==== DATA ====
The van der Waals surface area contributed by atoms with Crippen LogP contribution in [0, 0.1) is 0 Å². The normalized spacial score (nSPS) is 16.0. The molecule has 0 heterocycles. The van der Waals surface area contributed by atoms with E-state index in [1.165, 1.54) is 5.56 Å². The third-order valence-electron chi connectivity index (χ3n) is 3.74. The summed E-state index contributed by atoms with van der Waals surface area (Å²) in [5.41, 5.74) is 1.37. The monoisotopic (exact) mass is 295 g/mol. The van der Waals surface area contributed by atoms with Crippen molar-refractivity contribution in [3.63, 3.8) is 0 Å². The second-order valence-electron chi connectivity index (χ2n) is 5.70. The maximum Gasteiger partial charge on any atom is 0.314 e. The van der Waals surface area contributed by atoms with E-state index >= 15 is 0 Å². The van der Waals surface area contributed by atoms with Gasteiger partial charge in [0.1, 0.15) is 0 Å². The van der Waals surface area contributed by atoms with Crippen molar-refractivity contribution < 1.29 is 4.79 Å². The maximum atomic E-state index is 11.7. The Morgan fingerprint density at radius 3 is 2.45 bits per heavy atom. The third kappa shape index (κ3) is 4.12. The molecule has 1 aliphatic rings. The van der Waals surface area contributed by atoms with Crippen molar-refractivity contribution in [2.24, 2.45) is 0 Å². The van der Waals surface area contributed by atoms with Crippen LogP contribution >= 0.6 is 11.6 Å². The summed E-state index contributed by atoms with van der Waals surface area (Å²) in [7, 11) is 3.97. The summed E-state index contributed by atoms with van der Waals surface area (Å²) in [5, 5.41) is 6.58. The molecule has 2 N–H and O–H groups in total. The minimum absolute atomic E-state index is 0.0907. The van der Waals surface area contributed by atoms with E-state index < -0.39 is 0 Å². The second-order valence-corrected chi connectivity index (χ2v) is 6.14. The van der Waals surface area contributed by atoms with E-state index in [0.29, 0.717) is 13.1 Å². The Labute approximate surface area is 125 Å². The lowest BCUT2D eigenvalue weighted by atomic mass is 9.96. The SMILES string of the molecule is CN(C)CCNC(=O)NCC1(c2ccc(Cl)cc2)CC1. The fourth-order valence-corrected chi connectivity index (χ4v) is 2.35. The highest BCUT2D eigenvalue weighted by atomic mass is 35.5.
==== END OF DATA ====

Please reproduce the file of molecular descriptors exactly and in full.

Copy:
The van der Waals surface area contributed by atoms with Crippen LogP contribution in [0, 0.1) is 0 Å². The normalized spacial score (nSPS) is 16.0. The molecule has 0 heterocycles. The van der Waals surface area contributed by atoms with E-state index in [1.165, 1.54) is 5.56 Å². The third-order valence-electron chi connectivity index (χ3n) is 3.74. The summed E-state index contributed by atoms with van der Waals surface area (Å²) in [5.41, 5.74) is 1.37. The monoisotopic (exact) mass is 295 g/mol. The van der Waals surface area contributed by atoms with Crippen molar-refractivity contribution in [3.63, 3.8) is 0 Å². The second-order valence-electron chi connectivity index (χ2n) is 5.70. The maximum Gasteiger partial charge on any atom is 0.314 e. The van der Waals surface area contributed by atoms with E-state index >= 15 is 0 Å². The van der Waals surface area contributed by atoms with Gasteiger partial charge in [0.1, 0.15) is 0 Å². The van der Waals surface area contributed by atoms with Crippen molar-refractivity contribution < 1.29 is 4.79 Å². The maximum atomic E-state index is 11.7. The Morgan fingerprint density at radius 3 is 2.45 bits per heavy atom. The third kappa shape index (κ3) is 4.12. The molecule has 1 aliphatic rings. The van der Waals surface area contributed by atoms with Crippen molar-refractivity contribution in [2.24, 2.45) is 0 Å². The van der Waals surface area contributed by atoms with Crippen LogP contribution >= 0.6 is 11.6 Å². The summed E-state index contributed by atoms with van der Waals surface area (Å²) in [7, 11) is 3.97. The summed E-state index contributed by atoms with van der Waals surface area (Å²) in [5, 5.41) is 6.58. The molecule has 2 N–H and O–H groups in total. The minimum absolute atomic E-state index is 0.0907. The van der Waals surface area contributed by atoms with E-state index < -0.39 is 0 Å². The second-order valence-corrected chi connectivity index (χ2v) is 6.14. The van der Waals surface area contributed by atoms with E-state index in [0.29, 0.717) is 13.1 Å². The Labute approximate surface area is 125 Å². The lowest BCUT2D eigenvalue weighted by atomic mass is 9.96. The SMILES string of the molecule is CN(C)CCNC(=O)NCC1(c2ccc(Cl)cc2)CC1. The fourth-order valence-corrected chi connectivity index (χ4v) is 2.35. The highest BCUT2D eigenvalue weighted by atomic mass is 35.5.